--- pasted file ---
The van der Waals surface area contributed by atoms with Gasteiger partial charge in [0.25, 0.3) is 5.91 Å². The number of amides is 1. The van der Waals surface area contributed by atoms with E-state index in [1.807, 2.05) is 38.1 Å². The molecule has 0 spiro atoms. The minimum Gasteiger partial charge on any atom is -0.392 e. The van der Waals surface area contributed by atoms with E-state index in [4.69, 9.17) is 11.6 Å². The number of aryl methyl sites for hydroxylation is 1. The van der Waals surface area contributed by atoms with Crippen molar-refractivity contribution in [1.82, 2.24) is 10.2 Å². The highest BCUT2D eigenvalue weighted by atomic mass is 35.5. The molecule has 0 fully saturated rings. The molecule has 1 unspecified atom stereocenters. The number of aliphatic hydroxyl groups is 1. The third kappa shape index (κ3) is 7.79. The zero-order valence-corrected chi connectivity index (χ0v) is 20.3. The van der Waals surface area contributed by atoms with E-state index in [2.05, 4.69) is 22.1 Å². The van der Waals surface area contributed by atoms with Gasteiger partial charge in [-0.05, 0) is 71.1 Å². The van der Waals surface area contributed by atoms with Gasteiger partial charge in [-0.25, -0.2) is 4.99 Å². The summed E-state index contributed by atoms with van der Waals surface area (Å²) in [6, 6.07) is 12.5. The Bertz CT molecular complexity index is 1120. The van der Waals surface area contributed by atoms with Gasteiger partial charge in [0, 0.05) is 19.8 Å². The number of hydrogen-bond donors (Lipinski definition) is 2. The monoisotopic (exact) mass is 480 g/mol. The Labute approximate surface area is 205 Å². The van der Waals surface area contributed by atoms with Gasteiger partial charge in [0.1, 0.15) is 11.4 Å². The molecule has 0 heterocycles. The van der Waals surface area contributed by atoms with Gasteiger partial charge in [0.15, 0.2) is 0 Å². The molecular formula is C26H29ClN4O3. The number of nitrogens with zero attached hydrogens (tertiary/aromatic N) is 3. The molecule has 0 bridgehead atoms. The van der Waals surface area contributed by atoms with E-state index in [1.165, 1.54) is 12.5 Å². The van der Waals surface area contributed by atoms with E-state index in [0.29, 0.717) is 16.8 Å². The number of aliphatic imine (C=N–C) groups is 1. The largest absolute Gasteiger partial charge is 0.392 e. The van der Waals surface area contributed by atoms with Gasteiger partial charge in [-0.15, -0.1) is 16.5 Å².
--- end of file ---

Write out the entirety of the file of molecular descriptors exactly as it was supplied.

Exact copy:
The van der Waals surface area contributed by atoms with Gasteiger partial charge in [0.25, 0.3) is 5.91 Å². The number of amides is 1. The van der Waals surface area contributed by atoms with E-state index in [1.807, 2.05) is 38.1 Å². The molecule has 0 spiro atoms. The minimum Gasteiger partial charge on any atom is -0.392 e. The van der Waals surface area contributed by atoms with E-state index in [4.69, 9.17) is 11.6 Å². The number of aryl methyl sites for hydroxylation is 1. The van der Waals surface area contributed by atoms with Crippen molar-refractivity contribution in [1.82, 2.24) is 10.2 Å². The highest BCUT2D eigenvalue weighted by atomic mass is 35.5. The molecule has 0 fully saturated rings. The molecule has 1 unspecified atom stereocenters. The number of aliphatic hydroxyl groups is 1. The third kappa shape index (κ3) is 7.79. The zero-order valence-corrected chi connectivity index (χ0v) is 20.3. The van der Waals surface area contributed by atoms with E-state index in [2.05, 4.69) is 22.1 Å². The van der Waals surface area contributed by atoms with Gasteiger partial charge in [-0.05, 0) is 71.1 Å². The van der Waals surface area contributed by atoms with Gasteiger partial charge in [-0.25, -0.2) is 4.99 Å². The summed E-state index contributed by atoms with van der Waals surface area (Å²) in [6, 6.07) is 12.5. The Bertz CT molecular complexity index is 1120. The van der Waals surface area contributed by atoms with Gasteiger partial charge in [0, 0.05) is 19.8 Å². The number of hydrogen-bond donors (Lipinski definition) is 2. The monoisotopic (exact) mass is 480 g/mol. The Labute approximate surface area is 205 Å². The van der Waals surface area contributed by atoms with Gasteiger partial charge in [0.1, 0.15) is 11.4 Å². The molecule has 0 heterocycles. The van der Waals surface area contributed by atoms with Gasteiger partial charge in [0.15, 0.2) is 0 Å². The molecular formula is C26H29ClN4O3. The number of nitrogens with zero attached hydrogens (tertiary/aromatic N) is 3. The molecule has 0 bridgehead atoms. The van der Waals surface area contributed by atoms with E-state index in [1.165, 1.54) is 12.5 Å². The van der Waals surface area contributed by atoms with E-state index in [0.29, 0.717) is 16.8 Å². The number of aliphatic imine (C=N–C) groups is 1. The largest absolute Gasteiger partial charge is 0.392 e. The van der Waals surface area contributed by atoms with Gasteiger partial charge in [-0.15, -0.1) is 16.5 Å².